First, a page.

Richard Ottaway proposed an amendment to the Human Fertilisation and Embryology Bill (now Act) to reduce the abortion limit from 24 weeks to 22 weeks. Speaking in May 2008 in the Commons debate before the vote, he said:
- I appreciate the briefings that have been given by the BMA, the Royal College of Obstetricians and Gynaecologists and the Royal College of Nursing, which conclude that there is no evidence of a significant improvement in the survival of pre-term infants at below 24 weeks' gestation in the past 18 years. I have no grounds on which to dispute that, and I accept their evidence, but in my judgment that is not the point. The question is whether 24 weeks is the right threshold.
- In 1990, the House reduced the threshold from 28 weeks to 24 weeks. If the report of the Royal College of Obstetricians and Gynaecologists is right and the situation is the same now as it was then, I am not sure that I would have supported 24 weeks then.
He further noted that:
- The evidence from the Royal College of Obstetricians and Gynaecologists states that, at 23 weeks, the survival rate is about 7 or 8 per cent., with improved survival prospects thereafter. The evidence also states that there is no survival at 22 weeks, and that there has been no change in that regard. To me, that 7 or 8 per cent. is statistically significant. There is a choice between survival at 23 weeks and no survival at 22 weeks. It is my judgment that this is where the science comes in, and that viability lies somewhere between 22 and 23 weeks—hence my amendment proposing a limit of 22 weeks.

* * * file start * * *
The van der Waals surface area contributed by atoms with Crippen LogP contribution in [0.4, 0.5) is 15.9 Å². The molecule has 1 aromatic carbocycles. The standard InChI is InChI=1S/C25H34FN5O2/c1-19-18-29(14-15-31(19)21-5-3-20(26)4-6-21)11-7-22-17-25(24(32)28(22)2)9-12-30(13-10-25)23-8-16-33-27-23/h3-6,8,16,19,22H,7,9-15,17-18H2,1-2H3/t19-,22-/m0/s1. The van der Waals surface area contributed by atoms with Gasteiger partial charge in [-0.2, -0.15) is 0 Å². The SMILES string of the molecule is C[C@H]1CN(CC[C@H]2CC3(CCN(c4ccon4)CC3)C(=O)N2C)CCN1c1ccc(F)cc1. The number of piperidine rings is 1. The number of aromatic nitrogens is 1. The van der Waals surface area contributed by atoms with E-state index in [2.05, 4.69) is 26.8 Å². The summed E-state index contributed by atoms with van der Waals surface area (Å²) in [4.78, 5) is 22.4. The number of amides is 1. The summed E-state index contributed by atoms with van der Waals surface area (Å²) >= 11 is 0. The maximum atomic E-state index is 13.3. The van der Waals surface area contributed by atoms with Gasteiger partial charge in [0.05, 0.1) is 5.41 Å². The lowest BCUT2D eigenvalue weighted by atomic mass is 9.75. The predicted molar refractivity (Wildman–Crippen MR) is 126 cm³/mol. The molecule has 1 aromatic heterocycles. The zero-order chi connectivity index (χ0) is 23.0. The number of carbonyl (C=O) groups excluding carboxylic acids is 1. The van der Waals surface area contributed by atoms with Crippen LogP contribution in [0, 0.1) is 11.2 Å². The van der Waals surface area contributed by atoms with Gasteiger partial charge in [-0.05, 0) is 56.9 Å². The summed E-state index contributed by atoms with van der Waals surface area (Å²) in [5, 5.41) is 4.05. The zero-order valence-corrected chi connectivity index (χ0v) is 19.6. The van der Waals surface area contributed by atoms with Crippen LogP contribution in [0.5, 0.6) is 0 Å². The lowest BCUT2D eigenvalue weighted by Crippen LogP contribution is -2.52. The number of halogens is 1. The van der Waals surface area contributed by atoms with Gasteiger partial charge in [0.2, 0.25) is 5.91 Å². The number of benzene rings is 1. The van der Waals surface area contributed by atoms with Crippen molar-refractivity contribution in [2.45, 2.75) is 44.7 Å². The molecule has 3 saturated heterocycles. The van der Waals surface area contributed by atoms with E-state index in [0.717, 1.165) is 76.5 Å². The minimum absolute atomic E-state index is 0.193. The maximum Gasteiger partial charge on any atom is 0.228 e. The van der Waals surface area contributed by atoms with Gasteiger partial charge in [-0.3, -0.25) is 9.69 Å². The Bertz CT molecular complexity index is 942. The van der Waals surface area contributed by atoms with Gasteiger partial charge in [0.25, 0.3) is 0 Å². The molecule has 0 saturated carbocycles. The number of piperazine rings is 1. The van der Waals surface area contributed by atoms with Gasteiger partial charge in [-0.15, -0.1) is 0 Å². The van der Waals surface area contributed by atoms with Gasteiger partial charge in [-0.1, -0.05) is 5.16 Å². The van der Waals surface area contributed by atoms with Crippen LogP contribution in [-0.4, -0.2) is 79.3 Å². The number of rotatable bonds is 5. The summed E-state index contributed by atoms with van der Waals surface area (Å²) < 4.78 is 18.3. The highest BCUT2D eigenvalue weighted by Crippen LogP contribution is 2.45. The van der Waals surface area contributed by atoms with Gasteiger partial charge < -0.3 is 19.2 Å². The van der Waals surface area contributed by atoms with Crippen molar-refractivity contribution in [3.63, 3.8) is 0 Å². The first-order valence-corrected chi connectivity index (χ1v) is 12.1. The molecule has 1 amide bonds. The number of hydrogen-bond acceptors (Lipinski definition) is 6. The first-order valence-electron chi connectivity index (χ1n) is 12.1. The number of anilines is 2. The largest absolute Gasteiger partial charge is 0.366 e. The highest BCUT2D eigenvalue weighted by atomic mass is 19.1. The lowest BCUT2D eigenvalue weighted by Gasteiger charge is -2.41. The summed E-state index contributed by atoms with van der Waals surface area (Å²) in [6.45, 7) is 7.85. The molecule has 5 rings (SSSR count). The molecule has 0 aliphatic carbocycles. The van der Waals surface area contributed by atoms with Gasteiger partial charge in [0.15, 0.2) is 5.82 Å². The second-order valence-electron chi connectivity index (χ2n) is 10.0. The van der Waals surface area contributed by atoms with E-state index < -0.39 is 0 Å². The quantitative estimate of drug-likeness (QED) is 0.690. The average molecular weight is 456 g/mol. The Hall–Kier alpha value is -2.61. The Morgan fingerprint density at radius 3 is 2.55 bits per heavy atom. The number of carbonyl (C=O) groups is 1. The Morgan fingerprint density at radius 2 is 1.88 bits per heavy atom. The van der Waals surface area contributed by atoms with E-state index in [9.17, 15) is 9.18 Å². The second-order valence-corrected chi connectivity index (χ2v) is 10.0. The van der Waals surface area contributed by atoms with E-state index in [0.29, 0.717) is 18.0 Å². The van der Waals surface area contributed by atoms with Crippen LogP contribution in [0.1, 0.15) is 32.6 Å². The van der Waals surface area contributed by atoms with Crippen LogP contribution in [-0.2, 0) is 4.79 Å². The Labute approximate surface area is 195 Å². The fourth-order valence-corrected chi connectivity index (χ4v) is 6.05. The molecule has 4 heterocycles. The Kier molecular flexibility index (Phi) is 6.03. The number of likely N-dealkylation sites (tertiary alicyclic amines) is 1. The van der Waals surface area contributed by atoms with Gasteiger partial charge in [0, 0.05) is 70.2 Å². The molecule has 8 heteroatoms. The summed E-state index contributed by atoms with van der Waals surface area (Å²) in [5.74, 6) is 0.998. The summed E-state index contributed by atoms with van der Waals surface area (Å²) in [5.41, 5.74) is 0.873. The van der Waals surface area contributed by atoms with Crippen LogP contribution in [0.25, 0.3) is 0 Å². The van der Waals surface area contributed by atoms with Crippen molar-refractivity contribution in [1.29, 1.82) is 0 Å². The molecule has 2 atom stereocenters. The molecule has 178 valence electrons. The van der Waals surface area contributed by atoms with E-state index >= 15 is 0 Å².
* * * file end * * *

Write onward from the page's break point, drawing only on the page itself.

When Desmond Turner noted that in medical records 23 weeks means any time within the 23rd week, Richard Ottaway said that this point "bears no resemblance to anything that I was talking about".
Much of the evidence discussed had been examined in the House of Commons Science and Technology Committee report of October 2007, which had found no good evidence of change since the limit was set in 1990, and hence no new reason for a reduction. However, it acknowledged that this was only one of many factors to be taken into account when legislating, and did not make any recommendations as to how MPs should vote.
In the vote, Richard Ottaway voted for the abortion time limit to be lowered to 22 weeks. After four separate parliamentary votes on varying time limits, the majority of MPs voted to keep the abortion time limit at 24 weeks, hence no abortion amendments were added to the bill.
In February 2015 Richard Ottaway voted in favour of allowing mitochondrial donation, which would allow women who carried mitochondrial diseases to give birth to children who would not inherit the disease. An October 2014 briefing report by the Human Fertilisation and Embryology Authority (HFEA), which had been investigating the issue for three years, stated that there was no evidence to show that mitochondrial donation was unsafe. However, some religious groups had said that such procedures should not be allowed. After clearing both Houses mitochondrial donation is now legal, regulated by the HFEA.
When asked by journalist Tom Whipple what evidence the MP had used in deciding to support the motion, Ottaway responded, "personal experience."
In March 2010, following the publication of the House of Commons Science and Technology Committee's report "Evidence Check 2: Homeopathy", Richard Ottaway signed Early Day Motion 908: Science and Technology Committee Report on Homeopathy, which was critical of the report.
- http://www.richardottaway.com/ - MP website
- http://www.richardottaway.co.uk/ - campaign website